“I live on Broadway … my business is on Broadway,” says McNair. “I think parking is a nightmare. There are times when people spend 15 minutes trying to back out of their parking space. I have clients complain about it.”

Gorman says some of the frustrations are temporarily necessary in the whole scheme of revitalizing downtown.

“Yes, it’s frustrating, but it’s a place of great activity,” says Gorman. “It’s difficult to get in and out but every time you look every parking stall is taken. Something’s going right if people want to use it that much and they’re willing to put up with that frustration. It’s about trying to find that balance. We don’t want NP and First to be Broadway, but is there a way we can push it a little closer toward what Broadway is and take advantage of the success Broadway’s had and put that on NP and First?”

Alternative three supports more parking.

Fischer (right) discusses the alternatives and answers questions from Fargo residents at the public meeting.

Traffic moves quickly on one-ways

Another resident sees two-way lanes becoming a bottleneck. “With one-ways you can get in and out fairly easy,” says Dick Auckert, who moved to Fargo from Germany five months ago, agrees with the idea that one-ways move traffic more quickly but doesn’t see it as a positive aspect.

“You are blessed with room on your roads. Isn’t the goal of these improvements to attract people to come downtown and stay downtown instead of rushing through? I think I don’t want people rushing through downtown. If that is the case they can use Main Street. So I think alternative three looks pretty awesome. I think business owners would be happy to have more people actually stopping by.”

Driving delays slightly vary

Some Fargo residents who work downtown think the possibility of added customers due to slower traffic and more pedestrian and bicycle friendliness would be worth the extra time a two-way would add for them to get to work.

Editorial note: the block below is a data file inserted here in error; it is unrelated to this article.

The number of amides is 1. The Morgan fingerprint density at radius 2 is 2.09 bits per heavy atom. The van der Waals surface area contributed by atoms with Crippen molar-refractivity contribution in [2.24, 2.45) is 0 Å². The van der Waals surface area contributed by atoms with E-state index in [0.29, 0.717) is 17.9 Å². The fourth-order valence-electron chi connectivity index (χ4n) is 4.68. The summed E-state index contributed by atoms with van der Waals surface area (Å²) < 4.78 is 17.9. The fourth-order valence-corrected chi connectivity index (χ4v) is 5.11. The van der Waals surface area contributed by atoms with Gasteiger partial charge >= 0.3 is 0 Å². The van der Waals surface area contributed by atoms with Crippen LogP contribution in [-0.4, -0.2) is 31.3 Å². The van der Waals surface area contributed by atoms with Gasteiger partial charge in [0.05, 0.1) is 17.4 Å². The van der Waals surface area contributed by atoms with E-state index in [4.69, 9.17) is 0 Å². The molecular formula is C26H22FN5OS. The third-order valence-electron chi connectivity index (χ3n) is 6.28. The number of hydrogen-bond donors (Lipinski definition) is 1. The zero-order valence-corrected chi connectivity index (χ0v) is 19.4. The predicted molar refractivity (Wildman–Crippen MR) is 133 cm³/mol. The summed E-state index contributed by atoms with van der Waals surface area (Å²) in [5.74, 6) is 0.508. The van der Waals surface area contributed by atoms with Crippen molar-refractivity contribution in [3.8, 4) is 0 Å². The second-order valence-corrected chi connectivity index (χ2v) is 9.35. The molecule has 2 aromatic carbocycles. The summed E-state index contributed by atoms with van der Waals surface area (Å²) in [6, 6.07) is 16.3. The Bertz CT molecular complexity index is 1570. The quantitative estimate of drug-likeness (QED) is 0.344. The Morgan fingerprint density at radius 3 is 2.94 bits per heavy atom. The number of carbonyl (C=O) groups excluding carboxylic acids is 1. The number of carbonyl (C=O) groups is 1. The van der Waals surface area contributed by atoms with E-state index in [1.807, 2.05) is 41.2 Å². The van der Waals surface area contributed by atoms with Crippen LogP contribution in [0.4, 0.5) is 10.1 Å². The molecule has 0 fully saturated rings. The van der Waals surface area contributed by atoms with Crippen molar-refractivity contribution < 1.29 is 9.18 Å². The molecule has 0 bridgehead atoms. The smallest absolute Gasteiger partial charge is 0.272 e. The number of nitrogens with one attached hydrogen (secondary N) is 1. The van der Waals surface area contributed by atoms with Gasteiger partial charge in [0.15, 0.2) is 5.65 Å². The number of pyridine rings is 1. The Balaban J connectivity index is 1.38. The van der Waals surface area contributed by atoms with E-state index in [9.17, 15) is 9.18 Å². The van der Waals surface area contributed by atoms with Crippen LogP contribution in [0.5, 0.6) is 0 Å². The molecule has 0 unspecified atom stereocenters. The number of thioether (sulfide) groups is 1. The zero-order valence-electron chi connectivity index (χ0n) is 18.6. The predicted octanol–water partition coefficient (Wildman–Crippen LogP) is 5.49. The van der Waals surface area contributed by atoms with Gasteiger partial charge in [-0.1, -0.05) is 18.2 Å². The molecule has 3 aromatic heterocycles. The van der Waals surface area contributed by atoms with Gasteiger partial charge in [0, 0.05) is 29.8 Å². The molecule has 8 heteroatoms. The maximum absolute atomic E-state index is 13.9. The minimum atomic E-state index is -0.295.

Computer modeling analysis shows that each vehicle driving the one-ways experiences about 90 seconds of delay, says Gorman. In the future, the delay will increase to about 105 seconds if left as it is. Drivers can expect about 110 seconds of delay with alternative one, 140 seconds with alternative two and 110 seconds again with alternative three.

Speed-limit reduction for safety

Turning the one-way lanes into two-way lanes would require a speed-limit reduction for safety.

According to the National Highway Traffic Safety Administration, if a pedestrian is hit at:

  • 20 mph 95 percent will survive
  • 30 mph 55 percent will survive
  • 40 mph 15 percent will survive

A speed-limit reduction would not only protect pedestrians but bicyclists as well.

Fischer: ‘Drivers not educated on bicyclists’

For many bicyclists bicycle lanes are a long-awaited addition to downtown. The choice between designated or shared bicycle lanes is an important issue for bicycle safety.

“As far (the safety of) designated versus shared bike lanes, both groups could probably prove themselves right given different surveys,” says Fischer. “With the designated bike lanes cars tend to drive closer to bicyclists because they think that the bike lane is a visual barrier protecting the bicyclist. Studies have shown that the car is half a foot further away from the bicyclist with a shared lane.

“Personally, I think a designated bike lane is safer, especially in this application because drivers here are not educated on bicyclists. Designated lanes show that it’s OK for a bike to be here. A shared lane is better for places that have more bikes on the road.”

Designated bike lanes could help downtown drivers be more aware of bicyclists’ rights to the road.


Downtown bike unfriendly

Matthew Florence, an avid bicyclist in Fargo, agrees with Fisher’s conclusion.

“As far as Broadway, which is a shared lane, I have experienced a lot of psycho-related hatred by motorists,” says Florence. “They don’t feel I belong on the road. Obviously the signs prove otherwise, which I had to remind them. I feel like a (designated) bike lane is straight forward and to the point — you have the right to be in this spot and no car can get in the way.”

Community feedback welcome

So far, keeping the one-way with diagonal parking, alternative 3, is the least favored, says Gorman. It’s still too early to say which alternative is favored.

The last public meeting to discuss NP and First avenues’ alternatives will be some time in June.

The Fargo City Commission plans to complete the study by the end of this summer. Community questions and feedback are welcome by phone at 701-235-4761 or by email at